Elizabeth by Alisa

@elzabethparker by @alisawelby 

The idea behind this series of images came from a university project I had been working on at the time. I read a book titled 'In Praise of Shadows' by Junichiro Tanizaki, where the writer explained in depth the comparisons between the traditional Japanese aesthetic and Western culture, particularly on the Japanese concept of 'wabi-sabi', known as an embracing and acceptance of imperfection, impermanence and incompleteness. Comparisons of light with darkness are used to contrast western and Asian culture throughout the book. The west is presented as harsh, glamorous and bright, whilst ancient oriental art and literature is seen to represent a beautiful appreciation for shadow and subtlety.

This concept influenced the ideas behind this series of images, where I photographed a close friend and flatmate of mine in my bedroom using low light to produce a beautiful and delicate warmth of shadows and orange glows across each image. As someone who is Japanese myself, I have always been obsessed with this idea of 'wabi-sabi' and have tried to incorporate such delicate aspects into my work and lifestyle, learning to embrace natural forms over artificiality. For this shoot, I had literally knocked on my flatmates door and woken her up one Sunday morning, dragging her out of bed and into my room. The spontaneity of this shoot enhances my idea of representing the very natural and beautiful form of the female body, with no make up and no glamorous studio location.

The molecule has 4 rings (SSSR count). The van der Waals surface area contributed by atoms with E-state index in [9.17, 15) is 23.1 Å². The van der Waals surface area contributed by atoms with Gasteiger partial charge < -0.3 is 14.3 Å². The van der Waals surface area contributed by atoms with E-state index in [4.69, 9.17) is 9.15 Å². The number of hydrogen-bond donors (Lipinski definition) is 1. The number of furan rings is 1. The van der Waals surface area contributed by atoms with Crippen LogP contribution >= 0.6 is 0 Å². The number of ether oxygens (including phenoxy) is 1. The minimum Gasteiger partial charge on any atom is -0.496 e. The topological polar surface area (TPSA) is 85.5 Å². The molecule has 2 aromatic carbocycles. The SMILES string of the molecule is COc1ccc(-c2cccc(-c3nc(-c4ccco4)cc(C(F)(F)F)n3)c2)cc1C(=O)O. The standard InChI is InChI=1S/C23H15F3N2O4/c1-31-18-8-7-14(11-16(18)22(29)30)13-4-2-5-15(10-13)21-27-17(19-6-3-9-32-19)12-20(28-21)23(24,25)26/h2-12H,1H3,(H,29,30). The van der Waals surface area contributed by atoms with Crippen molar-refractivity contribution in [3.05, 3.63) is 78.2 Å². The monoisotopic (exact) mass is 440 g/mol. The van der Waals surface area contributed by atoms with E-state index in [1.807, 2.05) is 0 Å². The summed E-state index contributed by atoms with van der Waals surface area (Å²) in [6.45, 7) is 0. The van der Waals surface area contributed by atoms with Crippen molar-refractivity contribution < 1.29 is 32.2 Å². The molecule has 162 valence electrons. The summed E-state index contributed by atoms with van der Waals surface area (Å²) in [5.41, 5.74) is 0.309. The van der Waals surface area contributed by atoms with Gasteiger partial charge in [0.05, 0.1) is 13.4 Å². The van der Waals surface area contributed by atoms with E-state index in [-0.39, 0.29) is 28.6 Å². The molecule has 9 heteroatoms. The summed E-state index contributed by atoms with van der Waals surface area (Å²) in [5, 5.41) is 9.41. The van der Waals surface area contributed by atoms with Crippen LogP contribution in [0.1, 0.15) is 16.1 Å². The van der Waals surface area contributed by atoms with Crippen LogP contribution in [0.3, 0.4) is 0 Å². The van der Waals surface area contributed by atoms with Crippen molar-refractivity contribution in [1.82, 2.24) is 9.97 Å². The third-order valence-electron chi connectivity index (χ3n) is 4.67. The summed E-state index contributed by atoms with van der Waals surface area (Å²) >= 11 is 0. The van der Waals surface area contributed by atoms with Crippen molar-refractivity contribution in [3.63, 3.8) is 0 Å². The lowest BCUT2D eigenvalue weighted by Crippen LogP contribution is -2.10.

I would say that a lot of my other work also follows a very similar style, capturing the world in a very delicate and subtle form. A lot of my work tends to follow a very nostalgic and dream-like feel, especially my personal work where I have captured myself and my friends throughout our everyday lives and travels. 


I first got into photography at around age 10, with the influence of my father who loved photography and owned a bunch of digital and analogue cameras. He introduced me into using 35mm film and since then I have barely gone back to digital. My most successful shoots always tend to be when shooting people I am personally close to and have a connection with, people who are comfortable around me. I find that it is so important to get to know somebody personally before shooting, to really capture them in their rawest and most honest form. Once you form that connection,  and I feel that the model is comfortable, the two of you can really relax and enjoy yourselves.